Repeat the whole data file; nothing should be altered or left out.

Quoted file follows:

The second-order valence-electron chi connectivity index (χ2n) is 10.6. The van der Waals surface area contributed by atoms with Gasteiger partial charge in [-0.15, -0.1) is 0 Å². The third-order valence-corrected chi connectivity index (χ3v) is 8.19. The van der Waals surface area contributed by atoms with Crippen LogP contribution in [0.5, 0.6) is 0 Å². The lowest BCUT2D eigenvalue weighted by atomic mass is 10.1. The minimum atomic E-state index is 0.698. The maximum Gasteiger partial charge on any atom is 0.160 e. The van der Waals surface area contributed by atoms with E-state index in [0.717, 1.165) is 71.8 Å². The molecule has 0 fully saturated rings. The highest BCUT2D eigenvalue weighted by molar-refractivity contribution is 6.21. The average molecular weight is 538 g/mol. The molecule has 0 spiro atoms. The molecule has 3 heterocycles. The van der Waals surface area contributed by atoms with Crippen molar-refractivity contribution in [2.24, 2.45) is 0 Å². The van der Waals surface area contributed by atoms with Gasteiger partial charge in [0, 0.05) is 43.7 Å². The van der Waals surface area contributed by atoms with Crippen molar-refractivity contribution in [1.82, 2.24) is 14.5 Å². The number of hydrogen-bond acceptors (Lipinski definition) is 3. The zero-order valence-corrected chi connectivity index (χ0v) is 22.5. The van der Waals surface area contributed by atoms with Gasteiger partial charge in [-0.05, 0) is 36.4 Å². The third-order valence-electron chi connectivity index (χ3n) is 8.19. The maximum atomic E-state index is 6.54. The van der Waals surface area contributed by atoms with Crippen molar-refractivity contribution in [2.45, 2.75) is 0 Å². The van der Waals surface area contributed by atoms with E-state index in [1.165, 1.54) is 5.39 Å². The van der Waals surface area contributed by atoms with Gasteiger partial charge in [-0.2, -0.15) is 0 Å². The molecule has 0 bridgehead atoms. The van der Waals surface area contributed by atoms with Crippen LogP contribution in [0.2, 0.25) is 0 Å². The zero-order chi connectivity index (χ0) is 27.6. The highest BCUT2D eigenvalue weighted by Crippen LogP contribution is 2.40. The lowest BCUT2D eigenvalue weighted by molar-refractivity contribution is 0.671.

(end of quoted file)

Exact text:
The second-order valence-electron chi connectivity index (χ2n) is 10.6. The van der Waals surface area contributed by atoms with Gasteiger partial charge in [-0.15, -0.1) is 0 Å². The third-order valence-corrected chi connectivity index (χ3v) is 8.19. The van der Waals surface area contributed by atoms with Crippen LogP contribution in [0.5, 0.6) is 0 Å². The lowest BCUT2D eigenvalue weighted by atomic mass is 10.1. The minimum atomic E-state index is 0.698. The maximum Gasteiger partial charge on any atom is 0.160 e. The van der Waals surface area contributed by atoms with E-state index in [0.717, 1.165) is 71.8 Å². The molecule has 0 fully saturated rings. The highest BCUT2D eigenvalue weighted by molar-refractivity contribution is 6.21. The average molecular weight is 538 g/mol. The molecule has 0 spiro atoms. The molecule has 3 heterocycles. The van der Waals surface area contributed by atoms with Crippen molar-refractivity contribution in [2.24, 2.45) is 0 Å². The van der Waals surface area contributed by atoms with Gasteiger partial charge in [0, 0.05) is 43.7 Å². The van der Waals surface area contributed by atoms with Crippen molar-refractivity contribution in [1.82, 2.24) is 14.5 Å². The number of hydrogen-bond acceptors (Lipinski definition) is 3. The zero-order valence-corrected chi connectivity index (χ0v) is 22.5. The van der Waals surface area contributed by atoms with Gasteiger partial charge in [-0.05, 0) is 36.4 Å². The third-order valence-electron chi connectivity index (χ3n) is 8.19. The maximum atomic E-state index is 6.54. The van der Waals surface area contributed by atoms with Crippen molar-refractivity contribution in [2.45, 2.75) is 0 Å². The van der Waals surface area contributed by atoms with E-state index in [1.165, 1.54) is 5.39 Å². The van der Waals surface area contributed by atoms with Gasteiger partial charge in [-0.2, -0.15) is 0 Å². The molecule has 0 bridgehead atoms. The van der Waals surface area contributed by atoms with Crippen LogP contribution in [0.2, 0.25) is 0 Å². The zero-order chi connectivity index (χ0) is 27.6. The highest BCUT2D eigenvalue weighted by Crippen LogP contribution is 2.40. The lowest BCUT2D eigenvalue weighted by molar-refractivity contribution is 0.671.